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Publisher: Journals Gateway
Daedalus (2016) 145 (2): 69–78.
Published: 01 April 2016
AbstractView article PDF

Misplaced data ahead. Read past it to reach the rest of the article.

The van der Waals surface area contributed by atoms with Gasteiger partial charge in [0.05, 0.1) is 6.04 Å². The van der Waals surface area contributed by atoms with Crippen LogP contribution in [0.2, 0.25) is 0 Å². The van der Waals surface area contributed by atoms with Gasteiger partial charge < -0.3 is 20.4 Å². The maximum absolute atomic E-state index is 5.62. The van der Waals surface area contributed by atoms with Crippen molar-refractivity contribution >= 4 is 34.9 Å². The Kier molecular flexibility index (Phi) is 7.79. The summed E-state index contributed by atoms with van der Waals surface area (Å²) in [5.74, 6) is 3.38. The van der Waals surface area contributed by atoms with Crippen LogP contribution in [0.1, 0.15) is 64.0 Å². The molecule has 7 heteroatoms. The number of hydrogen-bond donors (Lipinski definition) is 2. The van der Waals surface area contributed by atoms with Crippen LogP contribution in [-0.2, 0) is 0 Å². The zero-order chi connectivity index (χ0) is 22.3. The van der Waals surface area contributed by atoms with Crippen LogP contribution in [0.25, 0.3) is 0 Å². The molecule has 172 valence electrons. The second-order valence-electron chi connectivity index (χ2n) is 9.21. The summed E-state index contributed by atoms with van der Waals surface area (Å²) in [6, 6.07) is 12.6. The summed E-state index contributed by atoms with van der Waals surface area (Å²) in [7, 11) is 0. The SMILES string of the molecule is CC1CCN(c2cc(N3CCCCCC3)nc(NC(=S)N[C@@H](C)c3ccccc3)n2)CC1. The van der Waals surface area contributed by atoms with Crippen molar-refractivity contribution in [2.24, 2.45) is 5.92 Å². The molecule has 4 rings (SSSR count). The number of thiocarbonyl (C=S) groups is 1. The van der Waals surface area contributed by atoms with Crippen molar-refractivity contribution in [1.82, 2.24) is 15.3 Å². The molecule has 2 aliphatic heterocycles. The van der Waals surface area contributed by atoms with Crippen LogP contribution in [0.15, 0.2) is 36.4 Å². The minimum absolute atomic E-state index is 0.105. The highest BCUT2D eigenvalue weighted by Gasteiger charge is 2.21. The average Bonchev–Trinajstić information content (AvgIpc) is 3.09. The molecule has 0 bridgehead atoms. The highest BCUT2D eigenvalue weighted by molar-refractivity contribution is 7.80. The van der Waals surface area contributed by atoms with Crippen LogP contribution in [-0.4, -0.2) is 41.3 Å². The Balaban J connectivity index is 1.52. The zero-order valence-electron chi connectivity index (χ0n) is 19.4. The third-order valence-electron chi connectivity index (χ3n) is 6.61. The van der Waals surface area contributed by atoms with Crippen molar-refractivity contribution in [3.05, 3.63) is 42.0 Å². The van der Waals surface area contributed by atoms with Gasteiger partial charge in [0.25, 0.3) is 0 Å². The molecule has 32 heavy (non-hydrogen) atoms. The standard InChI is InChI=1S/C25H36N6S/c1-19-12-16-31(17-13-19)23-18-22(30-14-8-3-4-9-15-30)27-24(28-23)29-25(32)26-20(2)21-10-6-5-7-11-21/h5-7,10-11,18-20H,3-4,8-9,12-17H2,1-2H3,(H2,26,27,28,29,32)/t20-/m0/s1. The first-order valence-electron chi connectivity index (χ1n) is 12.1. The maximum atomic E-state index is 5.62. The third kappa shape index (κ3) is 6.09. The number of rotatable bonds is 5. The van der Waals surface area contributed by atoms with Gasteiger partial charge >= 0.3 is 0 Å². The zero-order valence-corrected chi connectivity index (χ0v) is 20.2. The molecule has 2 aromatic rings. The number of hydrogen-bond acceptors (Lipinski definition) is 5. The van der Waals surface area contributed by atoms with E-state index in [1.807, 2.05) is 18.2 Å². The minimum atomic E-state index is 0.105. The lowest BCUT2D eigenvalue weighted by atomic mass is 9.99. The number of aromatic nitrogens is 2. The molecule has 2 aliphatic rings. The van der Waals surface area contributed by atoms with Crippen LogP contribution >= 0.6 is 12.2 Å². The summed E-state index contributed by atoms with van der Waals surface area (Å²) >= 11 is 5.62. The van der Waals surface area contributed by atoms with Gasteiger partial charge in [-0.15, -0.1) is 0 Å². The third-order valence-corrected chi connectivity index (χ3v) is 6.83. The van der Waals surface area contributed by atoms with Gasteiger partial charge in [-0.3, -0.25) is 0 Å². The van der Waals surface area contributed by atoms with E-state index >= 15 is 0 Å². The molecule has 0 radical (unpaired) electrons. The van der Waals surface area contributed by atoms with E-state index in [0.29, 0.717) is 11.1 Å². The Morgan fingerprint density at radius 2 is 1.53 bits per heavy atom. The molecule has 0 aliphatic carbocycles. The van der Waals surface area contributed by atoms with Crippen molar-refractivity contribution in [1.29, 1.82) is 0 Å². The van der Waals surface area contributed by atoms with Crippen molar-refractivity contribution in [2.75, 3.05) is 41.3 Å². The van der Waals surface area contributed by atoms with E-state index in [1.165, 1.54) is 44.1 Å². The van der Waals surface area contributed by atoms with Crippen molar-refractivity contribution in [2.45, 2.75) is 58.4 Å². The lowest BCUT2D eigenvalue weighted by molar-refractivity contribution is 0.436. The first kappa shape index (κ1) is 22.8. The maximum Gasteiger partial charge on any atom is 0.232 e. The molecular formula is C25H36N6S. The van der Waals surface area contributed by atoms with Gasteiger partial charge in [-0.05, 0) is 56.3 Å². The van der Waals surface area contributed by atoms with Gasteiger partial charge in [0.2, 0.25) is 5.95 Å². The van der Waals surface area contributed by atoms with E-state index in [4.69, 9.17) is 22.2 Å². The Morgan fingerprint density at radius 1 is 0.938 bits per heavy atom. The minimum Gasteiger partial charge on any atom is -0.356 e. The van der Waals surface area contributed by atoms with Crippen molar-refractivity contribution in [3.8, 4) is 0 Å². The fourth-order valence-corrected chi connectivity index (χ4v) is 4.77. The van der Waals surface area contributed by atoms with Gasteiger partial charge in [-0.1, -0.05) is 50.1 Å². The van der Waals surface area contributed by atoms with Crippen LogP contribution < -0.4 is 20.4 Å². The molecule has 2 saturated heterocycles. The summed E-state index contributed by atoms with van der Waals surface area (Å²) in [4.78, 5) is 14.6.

Though foundational to the study of art history, Greco-Roman visual culture is often sidelined by the modern, and overshadowed by its own cultural and intellectual reception. Recent scholarship, however, has meticulously unpacked the discipline's formative narratives, while building on archaeological and literary studies in order to locate its objects of analysis more precisely within the dynamic cultural frameworks that produced them, and that were in turn shaped by them. Focusing on a passage from Pliny the Elder's Natural History (arguably the urtext of classical art history), this paper explores the perennial question of how the material stuff of antiquity can be most effectively yoked to the thinking and sensing bodies that inhabited it, arguing that closer attention to ancient engagements with materialism can alert us to models of image-making and viewing that are both conceptually and physically grounded in Greco-Roman practices of production, sense perception, and interpretation.